A whole new world: SA under lockdown

Image: 123RF/Jarun Ontakrai

The “new dawn” president Cyril Ramaphosa promised SA would not have included citizens' movements being heavily restricted, food rationing and isolation, but this is the reality that has come to pass with a 21-day national lockdown that will come into effect at midnight on Thursday.

The country's confirmed coronavirus cases stand at 402, and in a sombre address to the nation on Monday night the president laid out in raw detail a series of unprecedented measures to curb the outbreak.

By far and away the most serious of these is the 21-day lockdown.

This lockdown applies to every South African barring key personnel such as health and emergency workers,  police, traffic officers,  soldiers and others.

During this period, shops will be closed. However, those involved in the production and distribution of food, as well as providers of essential banking services. Laboratory workers, medical staff and those producing hygiene products will also be exempt.

All shops and business except for banks, pharmacies, essential financial services, supermarkets and petrol stations will be closed.

“Individuals won't be allowed to leave their homes except to buy food and get grants,” Ramaphosa said.

The president said government was aware the lockdown was a “decisive measure” and would have a “considerable effect” on people's livelihoods, but failure to take steps now would result in great human cost.

Ramaphosa said the SA National Defence Force would be deployed to assist police to ensure the new measures were implemented.

“We expect all South Africans to act in the interests of the nation, and not in their own selfish interests.” 

Ramaphosa acknowledged that the country was facing a deep economic recession, but said the government was working with business to put in place a plan to mitigate the financial effects.  

During his address, Ramaphosa announced that the Rupert and Oppenheimer families had pledged R1bn each towards the fight against Covid-19 in SA.

The president further announced the setting up of a solidarity fund, wherein all businesses and private individuals were urged to make donations. The fund, said Ramaphosa, will account fully for every cent donated and publish statements on its website.

“The fund will complement what we are doing in the public sector. It will be chaired by Ms Gloria Serobe,” said Ramaphosa. “Anyone can begin to deposit funds into this account acting in solidarity with South Africans.”

In terms of medical services, Ramaphosa said a public health management programme would be rolled out to  increase contact screening and testing for the coronavirus, while  community health teams would service  high density and high risk areas.

“The cost of not acting now will be much greater if we don't.”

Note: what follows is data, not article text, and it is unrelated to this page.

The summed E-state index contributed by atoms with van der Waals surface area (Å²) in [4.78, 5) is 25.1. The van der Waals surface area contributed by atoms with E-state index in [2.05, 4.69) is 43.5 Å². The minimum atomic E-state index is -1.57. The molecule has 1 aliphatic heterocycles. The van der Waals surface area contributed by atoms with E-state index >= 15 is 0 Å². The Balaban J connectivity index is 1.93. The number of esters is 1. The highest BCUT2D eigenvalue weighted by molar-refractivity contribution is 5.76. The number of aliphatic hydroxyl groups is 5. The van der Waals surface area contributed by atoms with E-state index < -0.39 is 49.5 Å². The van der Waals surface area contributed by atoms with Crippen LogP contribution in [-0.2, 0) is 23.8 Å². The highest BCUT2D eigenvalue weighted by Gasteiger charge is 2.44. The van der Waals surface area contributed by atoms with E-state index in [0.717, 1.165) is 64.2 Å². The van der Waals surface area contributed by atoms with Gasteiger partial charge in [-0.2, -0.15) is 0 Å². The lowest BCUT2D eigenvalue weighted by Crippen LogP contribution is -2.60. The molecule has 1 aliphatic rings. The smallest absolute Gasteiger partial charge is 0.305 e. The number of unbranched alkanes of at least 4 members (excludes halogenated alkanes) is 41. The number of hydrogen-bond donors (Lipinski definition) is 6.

Ramaphosa said emergency water supplies, water tankers and boreholes would be established in rural areas.

People arriving from overseas would now be turned back, and those already in the country would be quarantined for 14 days.

“We need to dramatically escalate our response. The next few days are crucial. If we don't take action now the number of cases will increase to hundreds of thousands in the next few weeks,” Ramaphosa said.

“This (virus) is extremely dangerous for a population like ours, but we have learnt a great deal from the experiences of other countries.” 

He said in eight days, Covid-19 cases had grown sixfold from 61 to 402.

“This number will continue to rise. It is clear that immediate, swift and extraordinary action is required,” Ramaphosa said.  

German carmaker Mercedes-Benz has announced plans to cut back operations in SA in response to the Covid-19 crisis.

The company says the East London vehicle assembly plant of Mercedes-Benz SA (MBSA) will gradually reduce manufacturing operations as well as work in some administrative departments.

Manufacturing is expected to stop completely on April 9 for an initial five weeks.

As with BMW and Ford Southern Africa, the company says the decision to suspend production is driven by a mix of health and business demands.

An MBSA spokesperson said: “The decision will help the company prepare for a period of temporary lower demand and protect the company’s financial strength.” East London builds a variety of C-Class car models, of which the overwhelming majority are exported.

The global crash in new car demand because of Covid-19 made a production suspension at MBSA inevitable after BMW and Ford, both of which are also export-dependent, made the same decision. Besides cars, East London also assembles trucks and buses. — Additional reporting by David Furlonger and Zingisa Mvumvu